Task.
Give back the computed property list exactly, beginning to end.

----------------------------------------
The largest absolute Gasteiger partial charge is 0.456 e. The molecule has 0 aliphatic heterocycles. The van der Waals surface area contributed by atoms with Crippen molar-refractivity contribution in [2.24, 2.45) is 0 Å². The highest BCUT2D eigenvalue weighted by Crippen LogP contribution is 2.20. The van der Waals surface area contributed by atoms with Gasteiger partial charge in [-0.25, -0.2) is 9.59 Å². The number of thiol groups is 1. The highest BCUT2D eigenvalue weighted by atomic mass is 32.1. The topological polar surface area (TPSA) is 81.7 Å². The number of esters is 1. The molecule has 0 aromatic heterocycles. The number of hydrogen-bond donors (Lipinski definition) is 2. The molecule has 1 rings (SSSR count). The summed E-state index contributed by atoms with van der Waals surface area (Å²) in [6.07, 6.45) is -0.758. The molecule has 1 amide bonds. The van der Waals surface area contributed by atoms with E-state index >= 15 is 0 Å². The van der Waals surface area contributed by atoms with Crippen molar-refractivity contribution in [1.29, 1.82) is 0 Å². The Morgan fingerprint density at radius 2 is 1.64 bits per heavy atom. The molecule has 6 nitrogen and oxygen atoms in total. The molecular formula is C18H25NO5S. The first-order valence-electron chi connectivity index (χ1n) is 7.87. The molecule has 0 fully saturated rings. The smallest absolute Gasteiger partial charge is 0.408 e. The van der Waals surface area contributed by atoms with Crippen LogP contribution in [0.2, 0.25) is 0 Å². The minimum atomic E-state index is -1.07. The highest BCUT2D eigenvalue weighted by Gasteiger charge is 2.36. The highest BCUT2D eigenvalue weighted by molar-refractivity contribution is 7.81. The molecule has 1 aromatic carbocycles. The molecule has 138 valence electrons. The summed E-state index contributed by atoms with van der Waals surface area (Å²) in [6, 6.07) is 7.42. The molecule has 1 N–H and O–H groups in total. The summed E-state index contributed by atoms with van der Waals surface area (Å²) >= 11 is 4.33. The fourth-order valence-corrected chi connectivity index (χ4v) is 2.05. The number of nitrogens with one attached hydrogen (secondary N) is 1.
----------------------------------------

The largest absolute Gasteiger partial charge is 0.456 e. The molecule has 0 aliphatic heterocycles. The van der Waals surface area contributed by atoms with Crippen molar-refractivity contribution in [2.24, 2.45) is 0 Å². The highest BCUT2D eigenvalue weighted by Crippen LogP contribution is 2.20. The van der Waals surface area contributed by atoms with Gasteiger partial charge in [-0.25, -0.2) is 9.59 Å². The number of thiol groups is 1. The highest BCUT2D eigenvalue weighted by atomic mass is 32.1. The topological polar surface area (TPSA) is 81.7 Å². The number of esters is 1. The molecule has 0 aromatic heterocycles. The number of hydrogen-bond donors (Lipinski definition) is 2. The molecule has 1 rings (SSSR count). The summed E-state index contributed by atoms with van der Waals surface area (Å²) in [6.07, 6.45) is -0.758. The molecule has 1 amide bonds. The van der Waals surface area contributed by atoms with E-state index >= 15 is 0 Å². The van der Waals surface area contributed by atoms with Crippen molar-refractivity contribution in [1.29, 1.82) is 0 Å². The Morgan fingerprint density at radius 2 is 1.64 bits per heavy atom. The molecule has 6 nitrogen and oxygen atoms in total. The molecular formula is C18H25NO5S. The first-order valence-electron chi connectivity index (χ1n) is 7.87. The molecule has 0 fully saturated rings. The smallest absolute Gasteiger partial charge is 0.408 e. The van der Waals surface area contributed by atoms with Crippen LogP contribution in [0.2, 0.25) is 0 Å². The minimum atomic E-state index is -1.07. The highest BCUT2D eigenvalue weighted by Gasteiger charge is 2.36. The highest BCUT2D eigenvalue weighted by molar-refractivity contribution is 7.81. The molecule has 1 aromatic carbocycles. The molecule has 138 valence electrons. The summed E-state index contributed by atoms with van der Waals surface area (Å²) in [6, 6.07) is 7.42. The molecule has 1 N–H and O–H groups in total. The summed E-state index contributed by atoms with van der Waals surface area (Å²) >= 11 is 4.33. The fourth-order valence-corrected chi connectivity index (χ4v) is 2.05. The number of nitrogens with one attached hydrogen (secondary N) is 1.